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Today in class we were shown how to create an infinite limit graph (plot) given the preceding conditions. While I have a fairly terrible sketch of this graph in my notebook, I'd like to create a clean version with Mathematica to import into my notes.

Here were the conditions:

$$ \begin{align*} g(2)&=1\\ g(5)&=-1\\ \lim_{x\to4}g(x)&=-\infty\\ \lim_{x\to-7^-}g(x)&=\infty\\ \lim_{x\to-7^+}g(x)&=-\infty\\ \end{align*} $$

Any help would be appreciated!

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    $\begingroup$ What do you mean by "infinite limit graph?" It is not a phrase I have encountered before. $\endgroup$
    – rcollyer
    Commented Sep 20, 2012 at 18:31
  • $\begingroup$ I'm new to calculus so I don't quite understand the differences yet. The teacher said that a/the difference between infinite limits (this chapter) and limits going to infinity (next chapter) was that as of right now we're not dealing with the ends of the lines in our graph. Once they touch the point we don't know where, if anywhere, they go to. $\endgroup$
    – user2353
    Commented Sep 20, 2012 at 18:42
  • $\begingroup$ Aren't there an infinite number of possible functions that meet those conditions... $\endgroup$
    – s0rce
    Commented Sep 21, 2012 at 20:21

1 Answer 1

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g[x_] := 1/Abs[x - 4] + 1/(x + 7);
sol = Solve[a g[2] + b  == 1 && a g[5] + b == -1, {a, b}];
g1[x_] := (a g[x] + b) /. sol; 
Plot[g1[x], {x, -12, 8}, Evaluated -> True, 
     Epilog -> {Red, PointSize[Medium], Point[{{2, 1}, {5, -1}}]}]

Mathematica graphics

Edit

How to build these kind of things?

Answering the comments by the OP, I'll try to sketch up how one can build up this kind of functions.

First thing to note is that you can construct a divergence at $x_0$ simply by

$f(x) = \frac1{x-x_0}$ or $f(x) = \left|\frac1{x-x_0}\right|$ depending on the type of divergence you want to get. Let's see one example:

GraphicsGrid[
  Table[Framed@
           Plot[sign f, {x, -2, 2}, PlotRange -> {{-2, 2}, {-4, 4}}, 
                PlotLabel -> Style[Framed[sign f], 11, Blue, Background -> Lighter[Yellow]]],
  {sign, {-1, 1}}, {f, {1/(x - 1), 1/Abs[x - 1]}}]]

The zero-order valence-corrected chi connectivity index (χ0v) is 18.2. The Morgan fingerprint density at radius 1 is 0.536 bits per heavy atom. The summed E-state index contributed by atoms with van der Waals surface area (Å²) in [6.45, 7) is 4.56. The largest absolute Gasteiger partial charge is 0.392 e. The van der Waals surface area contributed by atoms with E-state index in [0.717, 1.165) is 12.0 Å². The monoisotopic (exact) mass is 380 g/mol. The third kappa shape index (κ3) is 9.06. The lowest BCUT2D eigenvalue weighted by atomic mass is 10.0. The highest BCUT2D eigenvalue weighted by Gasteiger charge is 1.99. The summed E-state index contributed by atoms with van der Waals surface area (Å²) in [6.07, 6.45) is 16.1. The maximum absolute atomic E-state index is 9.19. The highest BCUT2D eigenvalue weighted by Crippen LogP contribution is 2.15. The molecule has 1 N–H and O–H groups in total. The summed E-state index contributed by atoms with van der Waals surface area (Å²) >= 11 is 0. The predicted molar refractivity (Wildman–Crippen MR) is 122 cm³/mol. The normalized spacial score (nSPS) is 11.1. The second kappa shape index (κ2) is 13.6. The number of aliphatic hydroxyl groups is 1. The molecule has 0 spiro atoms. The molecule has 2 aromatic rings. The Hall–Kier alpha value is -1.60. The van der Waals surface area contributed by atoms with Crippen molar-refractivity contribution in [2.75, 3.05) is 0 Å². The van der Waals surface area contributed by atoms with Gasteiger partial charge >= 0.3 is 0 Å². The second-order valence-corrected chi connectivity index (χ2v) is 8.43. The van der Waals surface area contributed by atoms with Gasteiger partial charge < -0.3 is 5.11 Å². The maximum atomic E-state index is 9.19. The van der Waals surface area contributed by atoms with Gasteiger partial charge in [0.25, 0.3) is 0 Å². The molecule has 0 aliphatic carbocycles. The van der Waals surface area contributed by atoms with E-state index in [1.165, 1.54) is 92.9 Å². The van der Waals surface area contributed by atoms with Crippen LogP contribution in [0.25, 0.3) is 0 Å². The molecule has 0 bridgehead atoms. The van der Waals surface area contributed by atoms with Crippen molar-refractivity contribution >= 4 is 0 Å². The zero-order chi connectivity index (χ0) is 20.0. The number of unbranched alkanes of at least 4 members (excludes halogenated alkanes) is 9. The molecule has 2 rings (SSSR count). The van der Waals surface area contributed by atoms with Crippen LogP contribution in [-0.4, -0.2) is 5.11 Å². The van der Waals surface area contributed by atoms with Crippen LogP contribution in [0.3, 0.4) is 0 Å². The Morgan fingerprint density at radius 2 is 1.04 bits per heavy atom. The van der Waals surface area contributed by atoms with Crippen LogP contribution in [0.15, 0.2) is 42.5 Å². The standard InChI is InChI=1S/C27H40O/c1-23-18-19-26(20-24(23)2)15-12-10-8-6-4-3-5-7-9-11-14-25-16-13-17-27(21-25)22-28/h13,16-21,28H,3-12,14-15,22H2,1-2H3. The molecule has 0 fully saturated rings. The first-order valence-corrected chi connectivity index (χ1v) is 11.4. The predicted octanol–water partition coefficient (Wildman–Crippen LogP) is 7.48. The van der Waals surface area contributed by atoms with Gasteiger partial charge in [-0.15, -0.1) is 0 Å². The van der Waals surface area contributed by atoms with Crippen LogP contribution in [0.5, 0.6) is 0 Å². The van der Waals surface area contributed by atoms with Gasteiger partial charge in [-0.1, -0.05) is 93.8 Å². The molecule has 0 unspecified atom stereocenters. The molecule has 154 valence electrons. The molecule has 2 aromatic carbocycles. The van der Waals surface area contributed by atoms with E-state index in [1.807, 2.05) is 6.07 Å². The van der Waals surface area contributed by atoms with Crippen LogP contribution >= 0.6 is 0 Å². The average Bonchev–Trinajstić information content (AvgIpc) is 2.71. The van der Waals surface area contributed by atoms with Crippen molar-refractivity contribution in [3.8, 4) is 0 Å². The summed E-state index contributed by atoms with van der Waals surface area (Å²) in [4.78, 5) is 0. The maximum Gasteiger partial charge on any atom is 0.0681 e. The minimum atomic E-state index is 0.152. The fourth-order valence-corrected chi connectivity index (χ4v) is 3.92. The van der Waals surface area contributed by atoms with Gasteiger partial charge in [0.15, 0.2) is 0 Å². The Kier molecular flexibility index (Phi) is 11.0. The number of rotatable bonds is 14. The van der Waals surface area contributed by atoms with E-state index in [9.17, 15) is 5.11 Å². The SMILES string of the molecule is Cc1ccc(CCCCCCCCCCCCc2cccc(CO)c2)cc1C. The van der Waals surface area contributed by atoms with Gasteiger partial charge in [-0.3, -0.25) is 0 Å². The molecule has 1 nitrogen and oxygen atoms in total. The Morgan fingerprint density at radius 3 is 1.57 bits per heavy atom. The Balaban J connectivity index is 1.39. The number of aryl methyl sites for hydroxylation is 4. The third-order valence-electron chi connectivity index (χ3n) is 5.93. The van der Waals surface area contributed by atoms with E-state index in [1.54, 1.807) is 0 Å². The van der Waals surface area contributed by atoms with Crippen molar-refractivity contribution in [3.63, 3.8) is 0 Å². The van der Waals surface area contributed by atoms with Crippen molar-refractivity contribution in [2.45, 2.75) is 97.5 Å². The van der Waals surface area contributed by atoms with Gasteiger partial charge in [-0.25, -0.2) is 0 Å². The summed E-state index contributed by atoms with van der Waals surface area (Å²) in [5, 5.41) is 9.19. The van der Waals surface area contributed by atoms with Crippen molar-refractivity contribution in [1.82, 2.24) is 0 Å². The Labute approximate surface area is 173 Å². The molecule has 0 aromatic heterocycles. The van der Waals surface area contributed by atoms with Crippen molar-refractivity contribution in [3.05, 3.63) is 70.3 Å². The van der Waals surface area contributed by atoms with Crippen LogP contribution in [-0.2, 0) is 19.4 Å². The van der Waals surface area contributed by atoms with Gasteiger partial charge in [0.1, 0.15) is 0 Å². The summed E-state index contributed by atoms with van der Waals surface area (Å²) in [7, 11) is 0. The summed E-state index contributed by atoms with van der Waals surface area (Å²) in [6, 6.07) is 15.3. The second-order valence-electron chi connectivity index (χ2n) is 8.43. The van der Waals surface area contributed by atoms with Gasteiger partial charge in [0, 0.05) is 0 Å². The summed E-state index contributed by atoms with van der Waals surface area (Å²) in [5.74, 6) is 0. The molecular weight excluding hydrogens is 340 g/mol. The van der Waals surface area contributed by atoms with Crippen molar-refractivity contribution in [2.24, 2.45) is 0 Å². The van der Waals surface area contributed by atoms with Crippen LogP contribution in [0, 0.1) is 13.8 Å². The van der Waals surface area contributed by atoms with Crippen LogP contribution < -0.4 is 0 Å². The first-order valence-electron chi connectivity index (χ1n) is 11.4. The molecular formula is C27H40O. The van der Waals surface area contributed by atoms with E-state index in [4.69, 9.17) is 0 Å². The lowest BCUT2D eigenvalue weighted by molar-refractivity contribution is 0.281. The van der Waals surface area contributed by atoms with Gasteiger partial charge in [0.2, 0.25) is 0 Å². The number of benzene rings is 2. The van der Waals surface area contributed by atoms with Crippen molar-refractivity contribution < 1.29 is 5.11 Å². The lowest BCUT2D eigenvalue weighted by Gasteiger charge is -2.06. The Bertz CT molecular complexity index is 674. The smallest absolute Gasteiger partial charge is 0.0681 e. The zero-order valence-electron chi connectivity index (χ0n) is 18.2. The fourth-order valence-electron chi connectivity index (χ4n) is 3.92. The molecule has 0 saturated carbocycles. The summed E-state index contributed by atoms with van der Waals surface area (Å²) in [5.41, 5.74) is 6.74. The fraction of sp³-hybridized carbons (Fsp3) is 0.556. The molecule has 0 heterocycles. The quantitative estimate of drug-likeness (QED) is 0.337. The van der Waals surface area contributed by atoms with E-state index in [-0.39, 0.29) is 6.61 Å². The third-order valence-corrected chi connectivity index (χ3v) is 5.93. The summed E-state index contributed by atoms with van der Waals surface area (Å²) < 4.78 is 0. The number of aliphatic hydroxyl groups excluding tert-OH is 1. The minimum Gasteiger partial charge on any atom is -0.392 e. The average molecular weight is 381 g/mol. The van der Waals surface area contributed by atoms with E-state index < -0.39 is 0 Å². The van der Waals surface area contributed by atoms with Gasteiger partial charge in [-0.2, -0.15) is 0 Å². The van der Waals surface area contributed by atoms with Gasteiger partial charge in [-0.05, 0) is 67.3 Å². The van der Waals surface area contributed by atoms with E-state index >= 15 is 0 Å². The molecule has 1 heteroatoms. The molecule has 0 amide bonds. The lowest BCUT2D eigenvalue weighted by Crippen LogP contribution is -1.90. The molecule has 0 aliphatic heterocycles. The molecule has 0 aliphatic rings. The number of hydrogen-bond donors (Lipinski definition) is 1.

Mathematica graphics

Now, by adding up two of those, with different poles, we get a function with two divergences, like the one posted above. Let's see another example of that:

Framed@Plot[1/(x - 1) + 1/(x - 3), {x, -1, 4}]

Mathematica graphics

See? We got our function with two divergences at x = {1, 3}.

But you still have an additional requirement, because your function has two clamped values.

$$ \begin{align*} g(2)&=1\\ g(5)&=-1\\ \end{align*} $$

For doing that we add two degrees of freedom to the function: a scale (elongation) and an offset. Let's see what kind of things we can do with that:

Framed@GraphicsRow@{
  Plot[Table[a (1/(x - 1) + 1/(x - 3)), {a, 1, 3, .5}], {x, -1, 4}, 
    Evaluated -> True, 
    PlotLabel -> Style[Framed[Scaling], 14, Blue, Background -> Lighter[Yellow]]],
  Plot[Table[a + 1/(x - 1) + 1/(x - 3), {a, 1, 3, .5}], {x, -1, 4}, 
    Evaluated -> True, 
    PlotLabel -> Style[Framed[Offsetting], 14, Blue, Background -> Lighter[Yellow]]]}

Mathematica graphics

The way to add that freedom is to build a new function with two additional parameters a and b.

$g(x) =\frac{a}{(x-3) (x-1)}+b$

However, although it's easy, I'm not going to demonstrate here that by doing this, and finding appropriate values for a and b, which is the objective of our Solve[] trick in the original incarnation of this answer, you can clamp any two values. Do it as an exercise!

(Hint:

sol = Solve[a g[x0] + b == y0 && a g[x1] + b == y1, {a, b}]

)

Some food for thought

If you want to investigate it further, you can think why the following is able to clamp three points. Please note the function is not squared but cubed below ... and think Why? :

f[x_] := 1/Abs[x - 4] + 1/(x + 7);
g[x_] := a f[x]^3 + b f[x] + c
sol = Solve[g[2] == 1 && g[5] == -1 && g[-10] == 0, {a, b, c}];
g1[x_] := g[x] /. sol;
Framed@Plot[g1[x], {x, -12, 8}, Evaluated -> True, 
  PlotRange -> {{-12, 7}, {-4, 4}},
  Epilog -> {Red, PointSize[Medium], Point[{{2, 1}, {5, -1}, {-10, 0}}]}]

Mathematica graphics

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  • $\begingroup$ Thank you! This was exactly what I was looking for! $\endgroup$
    – user2353
    Commented Sep 20, 2012 at 18:49
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    $\begingroup$ @user2353 but ... do you understand the code? $\endgroup$ Commented Sep 20, 2012 at 18:56
  • $\begingroup$ I don't fully understand the code: what does the option Evaluated -> True accomplish? The code works fine without it. I note that, while the option appears in the list generated by Options[Plot], the option is not listed on the documentation page ref/Plot. $\endgroup$
    – murray
    Commented Sep 20, 2012 at 19:06
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    $\begingroup$ @murray You're right, it isn't needed in the current code incarnation. And it is not documented, but was reported previously in this site. See for example mathematica.stackexchange.com/a/7832/193 $\endgroup$ Commented Sep 20, 2012 at 19:10
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    $\begingroup$ @user2353 Go on, edit your profile and put there a meaningful name! I am editing the answer to explain the "mental process" of the contraption. $\endgroup$ Commented Sep 23, 2012 at 18:29

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